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Yoga May Help After Breast Cancer

Breast Cancer Survivors Report Fewer Hot Flashes After 8 Weeks of Specialized Yoga Training
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WebMD Health News
Reviewed by Louise Chang, MD

March 10, 2008 -- Yoga may ease hot flashes and other menopausal symptoms in breast cancer survivors, new research shows.

"We knew that some data found yoga helped reduce hot flashes among healthy women but no one had studied the effects among cancer survivors," Duke University's Laura Porter, PhD, says in a news release.

Breast cancer survivors aren't good candidates for hormone replacement therapy. And some breast cancer treatments, such as tamoxifen, "tend to induce or exacerbate menopausal symptoms," write Porter and colleagues at Duke and Oregon Health & Science University.

The yoga study included 37 women who had completed treatment for early-stage breast cancer. The researchers split the women into two groups.

One group of women took a two-hour yoga class for eight weeks. They also practiced yoga at home for about 30 minutes per day. For comparison, the other group of women went on a waiting list for the yoga class.

Their yoga program, called Yoga of Awareness, addresses hot flashes and other menopausal symptoms.

"Yoga of Awareness is based on traditional yoga techniques that go beyond the teaching of specific postures to incorporate practices aimed at reducing stress and creating a heightened sense of awareness and acceptance about one's physical and mental state," Porter notes in the news release.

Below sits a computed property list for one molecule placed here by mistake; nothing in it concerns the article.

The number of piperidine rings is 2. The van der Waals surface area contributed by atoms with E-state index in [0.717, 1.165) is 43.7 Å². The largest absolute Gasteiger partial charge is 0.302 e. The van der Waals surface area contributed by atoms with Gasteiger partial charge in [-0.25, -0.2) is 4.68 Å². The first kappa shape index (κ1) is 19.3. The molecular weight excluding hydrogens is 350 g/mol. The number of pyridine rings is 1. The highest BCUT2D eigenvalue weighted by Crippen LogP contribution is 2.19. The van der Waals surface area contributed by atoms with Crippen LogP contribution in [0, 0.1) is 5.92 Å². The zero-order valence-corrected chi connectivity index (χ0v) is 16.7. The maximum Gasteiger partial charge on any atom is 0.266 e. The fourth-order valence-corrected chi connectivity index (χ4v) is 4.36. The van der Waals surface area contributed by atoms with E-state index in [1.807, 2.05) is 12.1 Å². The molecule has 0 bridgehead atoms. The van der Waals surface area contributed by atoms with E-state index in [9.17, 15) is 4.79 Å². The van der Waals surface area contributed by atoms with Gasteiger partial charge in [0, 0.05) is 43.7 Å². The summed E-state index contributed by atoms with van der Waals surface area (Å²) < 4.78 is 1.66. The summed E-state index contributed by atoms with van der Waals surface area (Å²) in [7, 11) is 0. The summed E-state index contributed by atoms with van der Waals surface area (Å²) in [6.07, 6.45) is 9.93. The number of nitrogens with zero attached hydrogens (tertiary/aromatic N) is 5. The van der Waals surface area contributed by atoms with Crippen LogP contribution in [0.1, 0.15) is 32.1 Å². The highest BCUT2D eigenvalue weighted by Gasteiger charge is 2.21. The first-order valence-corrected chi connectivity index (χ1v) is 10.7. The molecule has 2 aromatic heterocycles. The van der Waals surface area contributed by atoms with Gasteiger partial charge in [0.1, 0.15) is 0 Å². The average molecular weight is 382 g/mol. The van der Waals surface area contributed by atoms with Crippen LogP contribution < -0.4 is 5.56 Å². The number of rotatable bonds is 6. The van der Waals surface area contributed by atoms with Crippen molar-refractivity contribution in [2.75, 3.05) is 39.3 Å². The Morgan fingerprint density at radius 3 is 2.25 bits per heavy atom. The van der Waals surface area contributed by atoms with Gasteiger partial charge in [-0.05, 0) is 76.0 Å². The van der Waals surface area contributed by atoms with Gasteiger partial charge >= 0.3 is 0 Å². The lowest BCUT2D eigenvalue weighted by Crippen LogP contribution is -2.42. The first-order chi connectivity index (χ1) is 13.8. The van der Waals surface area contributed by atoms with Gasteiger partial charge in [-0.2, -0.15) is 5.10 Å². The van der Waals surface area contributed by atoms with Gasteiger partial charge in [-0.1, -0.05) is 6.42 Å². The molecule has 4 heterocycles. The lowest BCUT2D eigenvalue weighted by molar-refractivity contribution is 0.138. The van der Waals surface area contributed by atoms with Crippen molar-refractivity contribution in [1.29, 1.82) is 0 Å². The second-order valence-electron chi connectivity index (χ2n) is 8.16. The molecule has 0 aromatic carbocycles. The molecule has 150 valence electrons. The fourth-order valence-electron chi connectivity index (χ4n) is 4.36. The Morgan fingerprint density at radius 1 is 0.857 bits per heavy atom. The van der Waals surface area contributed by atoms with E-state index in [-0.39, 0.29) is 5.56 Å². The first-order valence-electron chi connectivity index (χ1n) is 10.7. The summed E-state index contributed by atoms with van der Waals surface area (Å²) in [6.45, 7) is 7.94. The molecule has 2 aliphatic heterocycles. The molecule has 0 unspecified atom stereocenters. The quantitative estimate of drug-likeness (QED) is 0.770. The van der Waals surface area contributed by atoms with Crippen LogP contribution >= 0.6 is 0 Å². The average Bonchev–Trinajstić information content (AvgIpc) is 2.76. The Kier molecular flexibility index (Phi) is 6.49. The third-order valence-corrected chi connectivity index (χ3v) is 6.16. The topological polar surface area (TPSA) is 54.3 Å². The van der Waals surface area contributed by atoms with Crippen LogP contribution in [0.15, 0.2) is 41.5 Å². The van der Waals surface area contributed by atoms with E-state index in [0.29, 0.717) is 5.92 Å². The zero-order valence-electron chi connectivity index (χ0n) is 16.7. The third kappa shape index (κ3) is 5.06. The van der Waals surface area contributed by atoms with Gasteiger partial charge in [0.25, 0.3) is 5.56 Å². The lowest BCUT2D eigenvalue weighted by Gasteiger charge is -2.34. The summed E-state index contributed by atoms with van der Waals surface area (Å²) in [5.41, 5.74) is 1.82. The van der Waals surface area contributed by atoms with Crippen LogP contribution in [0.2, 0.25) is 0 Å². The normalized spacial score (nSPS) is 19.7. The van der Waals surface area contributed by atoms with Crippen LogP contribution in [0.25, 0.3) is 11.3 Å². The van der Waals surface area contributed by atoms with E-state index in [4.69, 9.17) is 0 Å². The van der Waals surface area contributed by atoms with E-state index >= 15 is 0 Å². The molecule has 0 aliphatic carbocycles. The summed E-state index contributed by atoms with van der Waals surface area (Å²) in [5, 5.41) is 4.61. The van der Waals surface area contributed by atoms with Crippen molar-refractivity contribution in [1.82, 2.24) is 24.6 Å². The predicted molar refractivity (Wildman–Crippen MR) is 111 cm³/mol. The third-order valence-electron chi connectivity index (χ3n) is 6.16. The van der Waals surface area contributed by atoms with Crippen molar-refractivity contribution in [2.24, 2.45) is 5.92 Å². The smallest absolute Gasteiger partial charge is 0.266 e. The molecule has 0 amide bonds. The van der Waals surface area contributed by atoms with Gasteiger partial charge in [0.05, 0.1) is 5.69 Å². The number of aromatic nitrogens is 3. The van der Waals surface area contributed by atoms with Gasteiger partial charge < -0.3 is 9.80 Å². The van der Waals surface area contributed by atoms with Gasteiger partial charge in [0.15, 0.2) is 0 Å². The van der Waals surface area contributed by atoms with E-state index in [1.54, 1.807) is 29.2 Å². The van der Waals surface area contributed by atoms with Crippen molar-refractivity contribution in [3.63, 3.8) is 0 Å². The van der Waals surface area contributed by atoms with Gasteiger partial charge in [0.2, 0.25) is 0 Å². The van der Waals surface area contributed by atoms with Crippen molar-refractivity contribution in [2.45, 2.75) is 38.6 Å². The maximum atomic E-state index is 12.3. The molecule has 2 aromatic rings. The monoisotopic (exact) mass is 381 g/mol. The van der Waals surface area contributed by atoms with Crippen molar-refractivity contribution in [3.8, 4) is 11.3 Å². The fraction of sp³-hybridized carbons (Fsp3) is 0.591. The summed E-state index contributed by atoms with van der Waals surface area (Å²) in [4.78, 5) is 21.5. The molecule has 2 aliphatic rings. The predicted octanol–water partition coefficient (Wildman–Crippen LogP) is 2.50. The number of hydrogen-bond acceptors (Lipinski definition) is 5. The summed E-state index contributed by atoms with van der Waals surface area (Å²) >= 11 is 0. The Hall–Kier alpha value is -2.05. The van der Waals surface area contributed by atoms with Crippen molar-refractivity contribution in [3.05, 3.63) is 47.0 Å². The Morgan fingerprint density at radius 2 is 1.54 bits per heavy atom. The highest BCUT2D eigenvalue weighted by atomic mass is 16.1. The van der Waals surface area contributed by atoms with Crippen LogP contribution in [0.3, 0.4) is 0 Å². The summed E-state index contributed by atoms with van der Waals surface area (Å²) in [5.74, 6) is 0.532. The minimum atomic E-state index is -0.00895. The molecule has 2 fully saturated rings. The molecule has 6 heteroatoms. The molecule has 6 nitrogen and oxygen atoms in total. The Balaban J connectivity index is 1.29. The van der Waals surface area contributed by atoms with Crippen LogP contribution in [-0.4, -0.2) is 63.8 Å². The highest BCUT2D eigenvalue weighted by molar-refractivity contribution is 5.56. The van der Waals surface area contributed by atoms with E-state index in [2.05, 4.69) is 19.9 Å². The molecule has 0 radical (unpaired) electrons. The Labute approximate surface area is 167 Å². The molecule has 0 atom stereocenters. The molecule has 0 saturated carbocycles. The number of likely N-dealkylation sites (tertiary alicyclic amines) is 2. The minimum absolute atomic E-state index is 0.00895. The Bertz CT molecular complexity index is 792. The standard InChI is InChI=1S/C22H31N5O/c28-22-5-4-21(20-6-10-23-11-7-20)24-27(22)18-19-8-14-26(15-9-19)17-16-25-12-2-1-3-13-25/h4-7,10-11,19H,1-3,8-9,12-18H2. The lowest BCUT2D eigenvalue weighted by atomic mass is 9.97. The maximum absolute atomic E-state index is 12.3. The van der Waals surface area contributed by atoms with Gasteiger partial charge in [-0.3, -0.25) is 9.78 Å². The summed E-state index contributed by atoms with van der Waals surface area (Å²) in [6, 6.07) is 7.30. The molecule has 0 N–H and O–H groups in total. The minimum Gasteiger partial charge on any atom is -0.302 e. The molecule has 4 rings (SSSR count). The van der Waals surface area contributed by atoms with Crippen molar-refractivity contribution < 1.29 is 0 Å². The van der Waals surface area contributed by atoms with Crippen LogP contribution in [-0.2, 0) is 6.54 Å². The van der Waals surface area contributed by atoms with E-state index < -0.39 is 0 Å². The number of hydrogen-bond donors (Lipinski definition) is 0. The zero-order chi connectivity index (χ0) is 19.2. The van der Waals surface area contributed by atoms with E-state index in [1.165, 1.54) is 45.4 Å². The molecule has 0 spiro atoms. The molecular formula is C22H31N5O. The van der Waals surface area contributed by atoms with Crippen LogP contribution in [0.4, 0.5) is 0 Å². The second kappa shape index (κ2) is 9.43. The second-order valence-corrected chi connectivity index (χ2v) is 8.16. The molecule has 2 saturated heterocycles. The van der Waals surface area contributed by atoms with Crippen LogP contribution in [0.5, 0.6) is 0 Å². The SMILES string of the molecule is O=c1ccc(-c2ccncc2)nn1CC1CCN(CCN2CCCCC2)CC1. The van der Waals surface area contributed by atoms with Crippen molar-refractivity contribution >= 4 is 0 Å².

All of the women reported their daily hot flashes and other menopausal symptoms at the study's start and end.

Those before-and-after comparisons show that the yoga group had a greater improvement in menopausal symptoms -- including hot flash frequency and severity -- and a bigger drop in fatigue, joint pain, poor sleep, and distress about their symptoms than the women on the yoga waiting list.

Three months later, the yoga group still fared better, in terms of hot flashes and other menopausal symptoms, according to follow-up data.

The findings were presented on March 8 in Los Angeles at the International Association of Yoga Therapists' Symposium for Yoga Therapy and Research.

The researchers plan further studies and to teach their yoga program to yoga instructors nationwide.

Meanwhile, Porter states that while Yoga of Awareness "is not what you'd find at your local fitness center," experienced yoga instructors could teach some of the program's principles.

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